Remote Python Developer : Improve Your Python Development skill

Models are a core concept of the Django framework. According to Django’s design philosophies for models, we should be as explicit as possible with the naming and functionality of our fields, and ensure that we’re including all relevant functionality related to our model in the model itself, rather than in the views or somewhere else. If you’ve worked with Ruby on Rails before, these design philosophies won’t seem new as both Rails and Django implement the Active Record pattern for their object-relational mapping (ORM) systems to handle stored data.

In this post we’ll look at some ways to leverage these philosophies, core Django features, and even some libraries to help make our models better.

getter/setter/deleter properties

As a feature of Python since version 2.2, a property’s usage looks like an attribute but is actually a method. While using a property on a model isn’t that advanced, we can use some underutilized features of the Python property to make our models more powerful.

If you’re using Django’s built-in authentication or have customized your authentication using AbstractBaseUser, you’re probably familiar with the last_login field defined on the User model, which is a saved timestamp of the user’s last login to your application. If we want to use last_login, but also have a field named last_seen saved to a cache more frequently, we could do so pretty easily.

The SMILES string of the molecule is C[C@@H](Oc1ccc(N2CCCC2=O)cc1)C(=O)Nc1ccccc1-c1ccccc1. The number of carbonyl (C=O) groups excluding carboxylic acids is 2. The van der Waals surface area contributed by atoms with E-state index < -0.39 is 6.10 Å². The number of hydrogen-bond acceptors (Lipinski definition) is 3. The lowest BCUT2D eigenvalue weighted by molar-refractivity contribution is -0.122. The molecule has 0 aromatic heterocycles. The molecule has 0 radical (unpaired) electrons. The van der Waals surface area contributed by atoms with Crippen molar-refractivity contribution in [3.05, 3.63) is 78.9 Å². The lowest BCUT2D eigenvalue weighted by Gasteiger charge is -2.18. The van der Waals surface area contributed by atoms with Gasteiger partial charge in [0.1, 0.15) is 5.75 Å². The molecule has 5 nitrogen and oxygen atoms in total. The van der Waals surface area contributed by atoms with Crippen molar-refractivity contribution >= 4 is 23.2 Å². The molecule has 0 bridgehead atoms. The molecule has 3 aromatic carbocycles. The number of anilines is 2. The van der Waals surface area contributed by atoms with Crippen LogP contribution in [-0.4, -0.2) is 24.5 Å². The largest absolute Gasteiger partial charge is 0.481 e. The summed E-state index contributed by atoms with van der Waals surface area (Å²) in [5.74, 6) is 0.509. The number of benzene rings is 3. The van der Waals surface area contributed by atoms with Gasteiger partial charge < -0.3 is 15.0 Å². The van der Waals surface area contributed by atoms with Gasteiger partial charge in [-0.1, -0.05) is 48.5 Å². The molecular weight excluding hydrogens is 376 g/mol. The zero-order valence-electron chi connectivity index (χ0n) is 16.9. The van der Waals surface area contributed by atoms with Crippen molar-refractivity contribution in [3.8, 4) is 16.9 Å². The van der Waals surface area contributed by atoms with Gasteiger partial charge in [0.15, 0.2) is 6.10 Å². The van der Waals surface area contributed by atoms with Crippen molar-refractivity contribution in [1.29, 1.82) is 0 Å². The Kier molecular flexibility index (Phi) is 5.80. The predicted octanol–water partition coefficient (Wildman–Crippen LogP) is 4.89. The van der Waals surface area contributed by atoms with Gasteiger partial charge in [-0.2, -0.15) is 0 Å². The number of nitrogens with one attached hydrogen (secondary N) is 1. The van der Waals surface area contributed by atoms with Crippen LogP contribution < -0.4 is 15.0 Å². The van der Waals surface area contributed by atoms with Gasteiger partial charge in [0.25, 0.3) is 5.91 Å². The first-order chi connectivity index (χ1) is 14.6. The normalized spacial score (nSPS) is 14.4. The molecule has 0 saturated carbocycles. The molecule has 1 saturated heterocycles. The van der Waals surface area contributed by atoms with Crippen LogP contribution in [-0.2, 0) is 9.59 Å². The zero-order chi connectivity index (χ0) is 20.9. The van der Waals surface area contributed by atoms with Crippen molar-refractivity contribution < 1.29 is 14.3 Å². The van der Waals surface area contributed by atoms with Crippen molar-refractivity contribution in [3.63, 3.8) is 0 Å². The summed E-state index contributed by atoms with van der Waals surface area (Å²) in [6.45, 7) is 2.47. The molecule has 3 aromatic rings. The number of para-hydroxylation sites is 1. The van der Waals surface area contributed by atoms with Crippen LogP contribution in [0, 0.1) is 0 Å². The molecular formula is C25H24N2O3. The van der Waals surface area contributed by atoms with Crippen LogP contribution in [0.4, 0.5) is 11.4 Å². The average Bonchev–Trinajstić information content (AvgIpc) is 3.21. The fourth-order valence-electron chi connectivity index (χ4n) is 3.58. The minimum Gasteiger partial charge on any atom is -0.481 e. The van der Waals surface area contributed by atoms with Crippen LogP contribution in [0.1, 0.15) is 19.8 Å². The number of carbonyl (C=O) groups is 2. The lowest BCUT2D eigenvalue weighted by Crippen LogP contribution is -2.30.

First, we’ll make a Python property that finds a value in the cache, and if it can’t, it returns the value from the database.


Note: I’ve slimmed the model down a bit as there’s a separate tutorial on this blog about specifically customizing the built-in Django user model.

The property above checks our cache for the user’s last_seen value, and if it doesn’t find anything, it will return the user’s stored last_login value from the model. Referencing <instance>.last_seen now provides a much more customizable attribute on our model behind a very simple interface.

We can expand this to include custom behavior when a value is assigned to our property (some_user.last_seen = some_date_time), or when a value is deleted from the property (del some_user.last_seen).

Now, whenever a value is assigned to our last_seen property, we save it to the cache, and when a value is removed with del, we remove it from the cache. Using setter and deleter is described in the Python documentation but is rarely seen in the wild when looking at Django models.You may have a use case like this one, where you want to store something that doesn’t necessarily need to be persisted to a traditional database, or for performance reasons, shouldn’t be. Using a custom property like the above example is a great solution.

In a similar use case, the python-social-auth library, a tool for managing user authentication using third-party platforms like GitHub and Twitter, will create and manage updating information in your database based on information from the platform the user logged-in with. In some cases, the information returned won’t match the fields in our database. For example, the python-social-auth library will pass a fullname keyword argument when creating the user. If, perhaps in our database, we used full_name as our attribute name then we might be in a pinch.

A simple way around this is by using the getter/setter pattern from above:

Now, when python-social-auth saves a user’s fullname to our model (new_user.fullname = 'Some User'), we’ll intercept it and save it to our database field, full_name, instead.

through model relationships

Django’s many-to-many relationships are a great way of handling complex object relationships simply, but they don’t afford us the ability to add custom attributes to the intermediate models they create. By default, this simply includes an identifier and two foreign key references to join the objects together.